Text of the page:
In Better by Mistake, Alina Tugend highlights the contradiction between two attitudes concerning mistakes: one the one hand, we encourage people to welcome mistakes as learning opportunities, while on a daily basis most people try to avoid making mistakes, often because they fear punishment. Our fear of being punished if we make mistakes starts young: parents and teachers tell us there is a right and wrong way to do things and if we choose the latter, we lose. In continues through our lives.Â Mistakes you make may be the reason for losing out on the better job, college date, etc. So, you actively seek to avoid mistakes â€“ especially those that are brought to the attention of people as an indicator of â€œlow performanceâ€.
Yet, many innovations (e.g., penicillin, Viagra, Post-it notes, etc.) are the result of mistakes and being opened to learn from the experience. Indeed, many leaders, especially Venture Capitalists, would prefer a serial entrepreneur who also failed than one has not had those experiences.
Indeed, a study of corporate attitudes toward creativity/innovation, discovered that while many companies advocate that its people engage in practices that might lead to innovative breakthroughs, they only rewarded those that succeeded.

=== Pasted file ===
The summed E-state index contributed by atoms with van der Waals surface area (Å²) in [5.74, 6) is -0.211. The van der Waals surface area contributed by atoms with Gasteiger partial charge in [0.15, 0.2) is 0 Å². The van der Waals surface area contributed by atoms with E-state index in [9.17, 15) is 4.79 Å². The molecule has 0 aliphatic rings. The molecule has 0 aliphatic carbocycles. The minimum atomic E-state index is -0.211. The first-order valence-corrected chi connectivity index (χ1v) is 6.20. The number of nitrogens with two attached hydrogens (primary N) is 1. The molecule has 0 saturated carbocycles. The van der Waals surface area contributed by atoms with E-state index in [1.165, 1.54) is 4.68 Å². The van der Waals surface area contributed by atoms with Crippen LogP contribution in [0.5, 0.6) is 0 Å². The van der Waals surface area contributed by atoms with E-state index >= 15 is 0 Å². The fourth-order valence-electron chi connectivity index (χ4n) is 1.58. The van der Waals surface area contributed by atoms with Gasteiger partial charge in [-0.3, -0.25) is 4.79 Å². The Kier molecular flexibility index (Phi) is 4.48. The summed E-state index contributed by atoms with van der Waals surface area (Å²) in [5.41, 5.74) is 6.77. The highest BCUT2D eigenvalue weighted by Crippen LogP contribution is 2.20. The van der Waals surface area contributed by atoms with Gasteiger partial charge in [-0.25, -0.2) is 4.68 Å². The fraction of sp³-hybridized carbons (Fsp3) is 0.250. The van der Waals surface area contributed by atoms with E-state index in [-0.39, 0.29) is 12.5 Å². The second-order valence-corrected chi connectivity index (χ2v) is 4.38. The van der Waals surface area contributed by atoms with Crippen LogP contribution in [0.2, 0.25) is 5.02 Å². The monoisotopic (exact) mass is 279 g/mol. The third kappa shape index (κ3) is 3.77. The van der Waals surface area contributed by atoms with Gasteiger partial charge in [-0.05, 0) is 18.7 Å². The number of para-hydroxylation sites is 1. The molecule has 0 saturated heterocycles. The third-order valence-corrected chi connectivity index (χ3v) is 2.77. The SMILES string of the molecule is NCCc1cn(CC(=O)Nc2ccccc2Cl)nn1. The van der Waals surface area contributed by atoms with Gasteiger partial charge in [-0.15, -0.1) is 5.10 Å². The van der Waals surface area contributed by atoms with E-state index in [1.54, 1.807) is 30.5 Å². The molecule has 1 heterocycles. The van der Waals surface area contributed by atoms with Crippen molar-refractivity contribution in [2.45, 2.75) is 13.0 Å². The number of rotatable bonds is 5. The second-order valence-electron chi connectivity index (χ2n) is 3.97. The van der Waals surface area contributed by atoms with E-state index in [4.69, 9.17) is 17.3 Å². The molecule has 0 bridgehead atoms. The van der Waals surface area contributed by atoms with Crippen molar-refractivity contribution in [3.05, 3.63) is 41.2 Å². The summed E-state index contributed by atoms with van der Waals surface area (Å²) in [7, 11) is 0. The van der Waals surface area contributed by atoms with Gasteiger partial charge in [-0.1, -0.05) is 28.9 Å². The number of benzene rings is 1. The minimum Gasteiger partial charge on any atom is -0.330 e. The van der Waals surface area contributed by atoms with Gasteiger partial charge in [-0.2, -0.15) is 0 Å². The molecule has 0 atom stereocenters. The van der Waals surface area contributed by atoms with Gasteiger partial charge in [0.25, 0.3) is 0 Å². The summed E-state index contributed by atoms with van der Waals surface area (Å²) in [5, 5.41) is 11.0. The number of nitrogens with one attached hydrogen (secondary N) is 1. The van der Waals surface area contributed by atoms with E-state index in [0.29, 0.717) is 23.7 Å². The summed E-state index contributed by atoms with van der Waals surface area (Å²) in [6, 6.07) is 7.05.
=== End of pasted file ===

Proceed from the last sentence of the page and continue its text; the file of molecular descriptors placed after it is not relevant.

How do you resolve the tension in your life and workplace?Â People need to be accountable for mistakes that hurt people; there is no free pass to screw up all over the place. But judging by results only limits your ability to learn from the process behind the decision-making. We canâ€™t learn from mistakes unless we create a culture which focuses less on the outcome and more on the process. We need to figure out why the mistake was made and make the decisions regarding consequences based on our analysis. In other words, Communication about the process is key to learning from mistakes rather than just focus on results.
Two stories make this point. A person in a multi-million dollar corporation once made a mistake that cost the company $10M. He knew there should be consequences; so he visited the CEOâ€™s office saying â€œI guess you want my letter of resignation, due to my mistake.â€ The CEO responded, â€œNot at all. We just spent $10M to give you a valuable lesson: capitalize on it.â€
Contrast this experience with that of students in a seventh grade science class who were told to put a note on their desk which they should read before ever speaking in class: â€œIs this a stupid question?â€ As you can imagine, very, very few questions were ever asked.
Whatâ€™s your attitude toward mistakes â€“ do you make it acceptable to make them so they can be learning experiences or do you discourage people from making mistakes now – Â and possibly for a lifetime?Â Let us know.
Alina TugendÂ Better by Mistake